VA Medical Center worker targeted amid volunteer program upheaval
As scandals swirl around the Department of Veterans Affairs and investigators look for evidence of cover-ups and cooking the books at 26 VA medical facilities nationwide, morale has slumped in one office at the North Las Vegas VA Medical Center. Quarrels involving a North Las Vegas VA Medical Center staff member and volunteers with the Voluntary Services chief have erupted into profanity-laced exchanges, physical threats and allegations of fudging donation reports.
May 24, 2014 - 9:41 pm
As scandals swirl around the Department of Veterans Affairs and investigators look for evidence of cover-ups and cooking the books at 26 VA medical facilities nationwide, morale has slumped in one office at the North Las Vegas VA Medical Center.
Quarrels involving a staff member and volunteers with Voluntary Services Chief Karen Cinnamon have erupted into profanity-laced exchanges, physical threats and allegations of fudging donation reports.
Documents obtained by the Las Vegas Review-Journal show problems simmered last year and eclipsed a period when veterans complained of long waits for care at the $1 billion facility.
“It seems to me that there is no accountability. Management is protecting management,” said the staff member, Matthew A. Boles, a hearing-impaired VA employee whose title is program support assistant for voluntary service.
“And when an employee comes to the management with a problem, they are ridiculed, made to be untrustworthy or the best term that they like to use is ‘lack of candor,’ ” Boles said in an interview May 14, three days before he received a certified letter from a VA manager to answer a list of allegations for his proposed firing.
Boles’ issue with Cinnamon isn’t about secret waiting lists like what is under investigation at VA facilities in Phoenix and two dozen other places.
Instead it is about his claims of how Cinnamon treated her staff and volunteers who work with veterans service organizations to collect donated items such as clothing, food and hygiene kits for homeless veterans and bring in monetary donations from the community to pay rent and utility bills for veterans who are struggling financially.
Since Cinnamon was transferred to Las Vegas from Pittsburgh when the medical center opened in August 2012, donations have plummeted from nearly $1.5 million collected under the leadership of her predecessor, Roy Kekahuna, to about $600,000 last year with only $27,000 projected for this year.
And the number of volunteers who work at the hospital and satellite clinics and shuttle disabled veterans to appointments from distant locations in Laughlin, Pahrump and Mesquite has dropped from 1,200 to 800, according to volunteer leaders.
BOLES SPEAKS OUT
Despite fear of retaliation, Boles spoke openly May 14 about Cinnamon’s alleged verbal abuse and mistreatment of staff and volunteers.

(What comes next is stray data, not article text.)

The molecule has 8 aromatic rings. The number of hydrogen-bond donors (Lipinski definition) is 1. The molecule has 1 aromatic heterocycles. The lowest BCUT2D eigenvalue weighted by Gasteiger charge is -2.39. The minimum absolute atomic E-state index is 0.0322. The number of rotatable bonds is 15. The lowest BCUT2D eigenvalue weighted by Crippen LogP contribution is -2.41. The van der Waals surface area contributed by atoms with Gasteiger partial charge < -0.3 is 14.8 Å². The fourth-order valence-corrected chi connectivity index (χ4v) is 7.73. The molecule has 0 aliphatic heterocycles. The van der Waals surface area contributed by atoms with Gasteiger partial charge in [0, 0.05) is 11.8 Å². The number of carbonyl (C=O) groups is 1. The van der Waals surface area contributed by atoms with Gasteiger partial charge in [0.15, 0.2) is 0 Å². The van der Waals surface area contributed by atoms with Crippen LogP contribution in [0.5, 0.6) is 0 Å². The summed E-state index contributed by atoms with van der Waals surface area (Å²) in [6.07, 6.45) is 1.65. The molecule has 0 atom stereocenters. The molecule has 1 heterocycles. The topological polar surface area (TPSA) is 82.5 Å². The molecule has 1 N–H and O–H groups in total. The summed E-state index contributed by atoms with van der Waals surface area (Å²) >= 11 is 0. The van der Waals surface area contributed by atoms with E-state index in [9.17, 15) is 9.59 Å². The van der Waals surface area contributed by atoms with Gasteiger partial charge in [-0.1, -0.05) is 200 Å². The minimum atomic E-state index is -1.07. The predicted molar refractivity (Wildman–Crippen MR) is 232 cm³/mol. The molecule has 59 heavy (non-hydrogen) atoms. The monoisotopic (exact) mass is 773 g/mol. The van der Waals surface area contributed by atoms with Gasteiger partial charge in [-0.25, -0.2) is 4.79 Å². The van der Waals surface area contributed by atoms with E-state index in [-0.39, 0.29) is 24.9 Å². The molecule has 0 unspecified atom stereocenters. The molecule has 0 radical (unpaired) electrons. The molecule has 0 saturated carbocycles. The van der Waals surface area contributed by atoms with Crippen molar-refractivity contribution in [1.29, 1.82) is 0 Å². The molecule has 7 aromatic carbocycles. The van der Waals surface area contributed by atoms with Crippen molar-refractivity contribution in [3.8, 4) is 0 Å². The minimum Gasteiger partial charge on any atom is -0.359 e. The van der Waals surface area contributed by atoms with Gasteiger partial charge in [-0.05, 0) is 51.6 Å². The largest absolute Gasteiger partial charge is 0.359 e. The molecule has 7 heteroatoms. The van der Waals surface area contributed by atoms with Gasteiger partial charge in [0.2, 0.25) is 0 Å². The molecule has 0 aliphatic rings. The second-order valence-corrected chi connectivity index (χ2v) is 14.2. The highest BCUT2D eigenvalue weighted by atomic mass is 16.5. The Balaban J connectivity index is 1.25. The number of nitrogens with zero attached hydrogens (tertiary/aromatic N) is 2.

Boles, 42, was put on administrative leave after a confrontation April 30 when Cinnamon started yelling at him while loading boxes of body wash into a vehicle to take to homeless veterans.
“I became scared and Ms. Cinnamon raised her hand about to hit me,” he wrote in a note to Charles W. Lemle, chief of the Environmental Management Service Line.
“I told her don’t hit me and step away,” Boles wrote, adding, “This is the second time this has occurred and third time that Ms. Cinnamon has displayed anger or intended violence towards a member of the VA and has been reported to upper management.”
Boles noted that Cinnamon yelled, saying “who (expletive) told you to do that, who did you (expletive) give that (expletive) too (sic), I’m the only one to tell you.”
Boles’ note describes another instance when “Cinnamon raised her hand like a gun to me, like shooting me, and stated, ‘Why do you come to work(?)’ … Myself and other staff are scared for our safety here at work.”
Boles said the first threatening episode happened Nov. 13 about the time he and a public affairs specialist were finalizing plans for the drive-up flu shot event. This time, Boles and another medical media person were waiting for Cinnamon to show up for a meet-and-greet with a group who had come to serve cookies and milk to veterans and donate five $25 Mastercard gift cards for veterans.
Cinnamon failed to make the meet-and-greet but showed up later at her office, Boles wrote in an email to Associate Director John Stelsel, saying that Cinnamon “used the words ‘I am going to kill you.’ ”
“Cinnamon became more hostile and used more profanity. Ms. Cinnamon started blaming me and saying ‘you’re not a (expletive) event planner and you’re nothing, but my (expletive), and I (expletive) tell you what to do. And (expletive) you and your P.R. buddy,” Boles’ email reads.
During the afternoon of Nov. 13, Cinnamon left the office to work in a facilities office downstairs and didn’t return to Voluntary Services until Feb. 10, according to Boles.
Despite his complaint, Cinnamon went back to work at her old job in February. Boles said managers told him there wasn’t enough evidence to keep her away.
When Boles and a co-worker asked for transfers, they were denied.
But, on March 14, Director Isabel Duff issued Boles a letter advising him of his whistle-blower rights to report any safety concerns.
“We assure you we will not take disciplinary action against you for making a protected (whistle-blower) disclosure,” Duff wrote.